May 23, 2018

Summer Internships: Should they be paid or unpaid?

Summer Internships: Intern Receiving Help at Computer

Summer is almost here, which means that students are trading in their flip flops and sunglasses for suits and padfolios as they prepare to start their summer internships. It is important that the for-profit companies, gearing up to welcome these eager students into their workplace for the summer, are informed of and comply with the federal and state regulations on compensation for summer interns.

The federal Fair Labor Standards Act (“FLSA”) requires employers to pay employees for their work. Accordingly, the important question to consider is whether the company’s summer intern class consists of “employees” or of “students/interns.” The Department of Labor’s (“DOL”) “primary beneficiary test,” issued in January 2018, provides factors that are taken into consideration to determine whether the person is an “employee,” therefore entitled to compensation under the FLSA. Review those factors here. In addition to compliance with federal regulations, companies must also comply with state-specific regulations.

New York

Applicable to for-profit companies in New York, the New York State Minimum Wage Act and Wage Orders are the state’s guidelines on payment. Under New York Law, the employment relationship is determinative of whether the student or intern qualifies as an “employee,” mirroring the FLSA criteria. In addition to the factors provided by the DOL under the FLSA, New York considers five other factors such as the extent any clinical training is performed under the supervision of people who are knowledgeable and experienced in the activity and the extent that the advertisements for the program clearly discuss education or training, rather than employment. Review those factors here. In New York, an employment relationship does not exist only if the situation meets all eleven criteria.

California

Prior to 2010, the State of California’s Division of Labor Standards Enforcement (“DLSE”) applied an “11-factor test” that consisted of additional factors not listed in the DOL’s factors. However, per an opinion letter issued in 2010, the current standard in California is the “primary beneficiary test” from the DOL. This standard adopts a “totality of the circumstances” test in evaluating these factors. For example, in California, if the student or intern does qualify as an “employee” under the “totality of the circumstances,” applying the DOL factors, then the employer may be required to compensate that student or intern with pay.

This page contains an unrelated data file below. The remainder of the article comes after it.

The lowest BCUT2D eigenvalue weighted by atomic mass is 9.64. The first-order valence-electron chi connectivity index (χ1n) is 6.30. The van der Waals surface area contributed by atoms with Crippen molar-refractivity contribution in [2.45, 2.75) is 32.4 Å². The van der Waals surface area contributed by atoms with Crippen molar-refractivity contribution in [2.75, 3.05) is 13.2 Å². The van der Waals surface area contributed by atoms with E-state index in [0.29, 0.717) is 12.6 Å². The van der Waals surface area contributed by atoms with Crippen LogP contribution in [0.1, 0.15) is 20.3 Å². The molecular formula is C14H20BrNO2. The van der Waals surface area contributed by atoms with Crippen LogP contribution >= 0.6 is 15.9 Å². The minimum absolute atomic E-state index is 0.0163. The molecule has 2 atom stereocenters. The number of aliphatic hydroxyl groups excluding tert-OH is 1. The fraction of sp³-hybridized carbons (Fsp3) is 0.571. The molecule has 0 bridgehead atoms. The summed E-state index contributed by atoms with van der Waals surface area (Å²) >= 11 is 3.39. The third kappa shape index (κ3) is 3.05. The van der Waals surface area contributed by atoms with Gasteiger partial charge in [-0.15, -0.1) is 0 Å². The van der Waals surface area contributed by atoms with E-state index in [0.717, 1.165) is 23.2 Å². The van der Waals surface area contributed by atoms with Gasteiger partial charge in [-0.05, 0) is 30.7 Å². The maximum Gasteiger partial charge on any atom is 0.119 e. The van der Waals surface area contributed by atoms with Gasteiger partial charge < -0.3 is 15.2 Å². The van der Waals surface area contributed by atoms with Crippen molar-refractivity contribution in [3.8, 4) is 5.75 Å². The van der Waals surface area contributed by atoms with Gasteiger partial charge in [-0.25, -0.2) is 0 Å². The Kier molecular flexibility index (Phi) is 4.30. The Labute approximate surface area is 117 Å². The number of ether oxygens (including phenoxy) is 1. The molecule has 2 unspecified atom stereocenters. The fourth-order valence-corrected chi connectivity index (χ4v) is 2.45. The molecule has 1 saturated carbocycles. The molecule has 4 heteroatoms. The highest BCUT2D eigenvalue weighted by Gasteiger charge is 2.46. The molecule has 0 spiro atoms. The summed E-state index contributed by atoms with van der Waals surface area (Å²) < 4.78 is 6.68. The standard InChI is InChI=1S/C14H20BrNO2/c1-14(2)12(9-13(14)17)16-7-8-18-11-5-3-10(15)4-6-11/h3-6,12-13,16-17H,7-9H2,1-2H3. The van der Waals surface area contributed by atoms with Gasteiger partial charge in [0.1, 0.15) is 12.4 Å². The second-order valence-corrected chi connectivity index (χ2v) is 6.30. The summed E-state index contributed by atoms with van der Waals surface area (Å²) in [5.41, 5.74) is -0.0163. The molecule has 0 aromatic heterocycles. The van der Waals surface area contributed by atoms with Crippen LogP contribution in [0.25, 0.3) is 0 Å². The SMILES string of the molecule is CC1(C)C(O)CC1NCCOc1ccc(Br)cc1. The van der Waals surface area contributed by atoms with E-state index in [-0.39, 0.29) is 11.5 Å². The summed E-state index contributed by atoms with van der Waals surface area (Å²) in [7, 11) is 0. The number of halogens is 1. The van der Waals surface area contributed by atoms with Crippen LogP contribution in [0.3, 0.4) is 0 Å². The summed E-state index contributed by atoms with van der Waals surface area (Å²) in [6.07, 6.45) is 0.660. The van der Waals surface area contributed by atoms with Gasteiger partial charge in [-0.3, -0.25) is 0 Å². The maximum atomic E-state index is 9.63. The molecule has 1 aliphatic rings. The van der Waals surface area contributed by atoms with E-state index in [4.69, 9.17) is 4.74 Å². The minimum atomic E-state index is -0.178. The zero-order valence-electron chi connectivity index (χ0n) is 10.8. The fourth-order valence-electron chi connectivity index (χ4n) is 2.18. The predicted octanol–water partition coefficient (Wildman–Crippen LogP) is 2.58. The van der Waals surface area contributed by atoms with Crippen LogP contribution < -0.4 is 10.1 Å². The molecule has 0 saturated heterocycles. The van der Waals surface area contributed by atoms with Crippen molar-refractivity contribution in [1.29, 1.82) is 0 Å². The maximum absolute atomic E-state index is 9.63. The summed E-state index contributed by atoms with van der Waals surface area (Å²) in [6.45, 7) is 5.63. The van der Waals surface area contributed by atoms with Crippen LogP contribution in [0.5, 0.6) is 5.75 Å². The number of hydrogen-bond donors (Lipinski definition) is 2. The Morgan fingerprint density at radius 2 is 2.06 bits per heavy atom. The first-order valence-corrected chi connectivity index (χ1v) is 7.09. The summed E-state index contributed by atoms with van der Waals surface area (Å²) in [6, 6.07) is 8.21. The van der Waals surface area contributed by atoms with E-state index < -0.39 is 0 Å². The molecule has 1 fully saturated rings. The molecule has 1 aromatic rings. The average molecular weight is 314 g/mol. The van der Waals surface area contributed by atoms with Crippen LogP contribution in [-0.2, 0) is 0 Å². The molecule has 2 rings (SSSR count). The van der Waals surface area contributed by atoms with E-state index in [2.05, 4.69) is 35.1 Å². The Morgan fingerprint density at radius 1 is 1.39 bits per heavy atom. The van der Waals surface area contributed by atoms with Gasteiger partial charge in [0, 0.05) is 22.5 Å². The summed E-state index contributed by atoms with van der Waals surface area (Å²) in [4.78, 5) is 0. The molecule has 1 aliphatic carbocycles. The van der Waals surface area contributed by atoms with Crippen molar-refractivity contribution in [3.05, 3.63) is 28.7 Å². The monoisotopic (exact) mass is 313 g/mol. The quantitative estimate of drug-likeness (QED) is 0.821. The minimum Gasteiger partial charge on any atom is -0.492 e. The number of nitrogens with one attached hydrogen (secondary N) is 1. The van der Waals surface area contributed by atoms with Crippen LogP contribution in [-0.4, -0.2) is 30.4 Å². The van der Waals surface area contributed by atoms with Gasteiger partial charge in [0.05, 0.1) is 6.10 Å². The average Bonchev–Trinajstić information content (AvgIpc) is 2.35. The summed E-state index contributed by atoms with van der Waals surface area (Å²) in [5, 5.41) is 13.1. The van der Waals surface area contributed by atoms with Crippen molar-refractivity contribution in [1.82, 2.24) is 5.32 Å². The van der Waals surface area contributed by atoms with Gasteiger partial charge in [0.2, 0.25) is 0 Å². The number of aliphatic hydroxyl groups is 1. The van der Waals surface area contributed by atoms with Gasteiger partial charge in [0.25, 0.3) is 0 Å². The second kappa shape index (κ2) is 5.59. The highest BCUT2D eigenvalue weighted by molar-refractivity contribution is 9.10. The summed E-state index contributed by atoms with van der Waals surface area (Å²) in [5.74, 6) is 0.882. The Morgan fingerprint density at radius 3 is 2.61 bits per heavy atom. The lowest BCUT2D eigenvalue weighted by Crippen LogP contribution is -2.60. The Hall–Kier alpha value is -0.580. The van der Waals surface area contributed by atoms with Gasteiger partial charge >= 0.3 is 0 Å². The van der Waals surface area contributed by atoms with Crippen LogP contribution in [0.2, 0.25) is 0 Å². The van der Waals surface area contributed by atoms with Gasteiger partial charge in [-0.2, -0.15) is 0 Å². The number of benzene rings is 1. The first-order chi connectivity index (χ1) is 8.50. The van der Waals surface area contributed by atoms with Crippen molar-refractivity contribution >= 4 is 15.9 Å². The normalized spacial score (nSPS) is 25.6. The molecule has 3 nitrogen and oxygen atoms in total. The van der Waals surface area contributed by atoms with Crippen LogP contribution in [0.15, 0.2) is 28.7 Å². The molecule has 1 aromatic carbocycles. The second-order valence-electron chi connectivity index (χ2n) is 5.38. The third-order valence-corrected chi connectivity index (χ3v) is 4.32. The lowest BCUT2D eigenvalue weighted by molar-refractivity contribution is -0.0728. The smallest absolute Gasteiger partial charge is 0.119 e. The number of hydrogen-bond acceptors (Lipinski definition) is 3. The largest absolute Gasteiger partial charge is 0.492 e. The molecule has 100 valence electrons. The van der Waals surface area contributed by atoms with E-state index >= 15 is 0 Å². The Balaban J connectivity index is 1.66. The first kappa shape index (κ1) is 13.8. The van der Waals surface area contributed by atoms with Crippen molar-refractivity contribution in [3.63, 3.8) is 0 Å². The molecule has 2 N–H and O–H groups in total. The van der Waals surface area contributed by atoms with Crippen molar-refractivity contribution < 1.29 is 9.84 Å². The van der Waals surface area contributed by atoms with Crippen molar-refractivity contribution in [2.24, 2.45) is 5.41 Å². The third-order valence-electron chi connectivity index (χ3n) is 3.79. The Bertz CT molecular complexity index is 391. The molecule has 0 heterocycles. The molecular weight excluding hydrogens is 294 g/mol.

Texas

In Texas, the DOL factors are considered to determine whether the student or intern is an “employee.” The focus is on whether the experience looks more like a training/learning experience rather than a job. According to the Texas Workforce Commission, it is important for the company to describe the internship as a type of school or “academy” that is meant to prepare individuals for entrance into any company in an industry, rather than as an orientation period for entrance as an employee for that specific company.

Practical Advice

Before bringing in a new class of summer interns, a company cannot be too careful to ensure that it complies with not only federal law, but also state regulations. Because labels or job titles are not determinative, it is essential to evaluate the intended program under the factors listed above, according to the state in which the company is located. A few additional tips can assist in easing the transition into the summer program:

  • Provide a written agreement to the student or intern, requiring his or her signature, with language detailing the mutual understanding that there will be no compensation for the duration of the internship.
  • Partner with a college or university to coordinate the company’s internship in such a way that it paves a path toward that student obtaining a degree.
  • Provide the student or intern with plenty of opportunities to observe professionals in the field, so that the program looks more like a learning experience than a job.
  • Implement reflection journals or one-on-one meetings with the student or intern to periodically check-in, ensuring that the student or intern is actually benefiting from the summer program.
  • Ensure that any marketing materials advertising the position details the educational aspects of the program such as the ability to receive academic credit toward a degree upon completion of the program.

This client alert is intended to inform clients and other interested parties about legal matters of current interest and is not intended as legal advice. If you have any questions regarding these issues, please contact your Labor & Employment Counsel at Smith, Gambrell & Russell, LLP.